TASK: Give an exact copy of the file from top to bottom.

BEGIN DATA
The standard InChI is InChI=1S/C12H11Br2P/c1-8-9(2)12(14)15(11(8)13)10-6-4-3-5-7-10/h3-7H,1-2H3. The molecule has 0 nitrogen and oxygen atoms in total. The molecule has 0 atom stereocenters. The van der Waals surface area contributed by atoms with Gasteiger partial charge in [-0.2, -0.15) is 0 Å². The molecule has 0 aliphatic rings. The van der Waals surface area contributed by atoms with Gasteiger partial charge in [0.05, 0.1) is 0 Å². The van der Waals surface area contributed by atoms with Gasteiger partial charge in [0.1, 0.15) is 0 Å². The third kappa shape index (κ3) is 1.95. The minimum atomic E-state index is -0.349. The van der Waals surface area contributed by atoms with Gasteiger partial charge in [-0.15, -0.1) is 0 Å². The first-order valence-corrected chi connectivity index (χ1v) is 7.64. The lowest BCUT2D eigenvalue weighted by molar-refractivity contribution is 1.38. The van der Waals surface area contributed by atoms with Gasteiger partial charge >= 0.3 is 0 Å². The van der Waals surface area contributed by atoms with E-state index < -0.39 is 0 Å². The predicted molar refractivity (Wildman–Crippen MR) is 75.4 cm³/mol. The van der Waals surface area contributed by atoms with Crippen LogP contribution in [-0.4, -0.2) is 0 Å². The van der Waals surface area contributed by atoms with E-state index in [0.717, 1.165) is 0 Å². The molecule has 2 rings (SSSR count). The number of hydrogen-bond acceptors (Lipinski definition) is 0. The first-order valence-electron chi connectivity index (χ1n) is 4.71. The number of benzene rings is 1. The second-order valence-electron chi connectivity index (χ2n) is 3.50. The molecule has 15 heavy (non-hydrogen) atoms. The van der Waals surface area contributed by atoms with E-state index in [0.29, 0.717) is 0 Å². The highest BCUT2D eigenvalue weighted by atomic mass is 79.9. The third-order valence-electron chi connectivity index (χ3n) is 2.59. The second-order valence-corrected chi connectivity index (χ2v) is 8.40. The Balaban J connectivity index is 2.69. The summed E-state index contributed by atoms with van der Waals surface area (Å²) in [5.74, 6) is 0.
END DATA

The standard InChI is InChI=1S/C12H11Br2P/c1-8-9(2)12(14)15(11(8)13)10-6-4-3-5-7-10/h3-7H,1-2H3. The molecule has 0 nitrogen and oxygen atoms in total. The molecule has 0 atom stereocenters. The van der Waals surface area contributed by atoms with Gasteiger partial charge in [-0.2, -0.15) is 0 Å². The molecule has 0 aliphatic rings. The van der Waals surface area contributed by atoms with Gasteiger partial charge in [0.05, 0.1) is 0 Å². The van der Waals surface area contributed by atoms with Gasteiger partial charge in [0.1, 0.15) is 0 Å². The third kappa shape index (κ3) is 1.95. The minimum atomic E-state index is -0.349. The van der Waals surface area contributed by atoms with Gasteiger partial charge in [-0.15, -0.1) is 0 Å². The first-order valence-corrected chi connectivity index (χ1v) is 7.64. The lowest BCUT2D eigenvalue weighted by molar-refractivity contribution is 1.38. The van der Waals surface area contributed by atoms with Gasteiger partial charge >= 0.3 is 0 Å². The van der Waals surface area contributed by atoms with E-state index < -0.39 is 0 Å². The predicted molar refractivity (Wildman–Crippen MR) is 75.4 cm³/mol. The van der Waals surface area contributed by atoms with Crippen LogP contribution in [-0.4, -0.2) is 0 Å². The van der Waals surface area contributed by atoms with E-state index in [0.717, 1.165) is 0 Å². The molecule has 2 rings (SSSR count). The number of hydrogen-bond acceptors (Lipinski definition) is 0. The first-order valence-electron chi connectivity index (χ1n) is 4.71. The number of benzene rings is 1. The second-order valence-electron chi connectivity index (χ2n) is 3.50. The molecule has 15 heavy (non-hydrogen) atoms. The van der Waals surface area contributed by atoms with E-state index in [0.29, 0.717) is 0 Å². The highest BCUT2D eigenvalue weighted by atomic mass is 79.9. The third-order valence-electron chi connectivity index (χ3n) is 2.59. The second-order valence-corrected chi connectivity index (χ2v) is 8.40. The Balaban J connectivity index is 2.69. The summed E-state index contributed by atoms with van der Waals surface area (Å²) in [5.74, 6) is 0.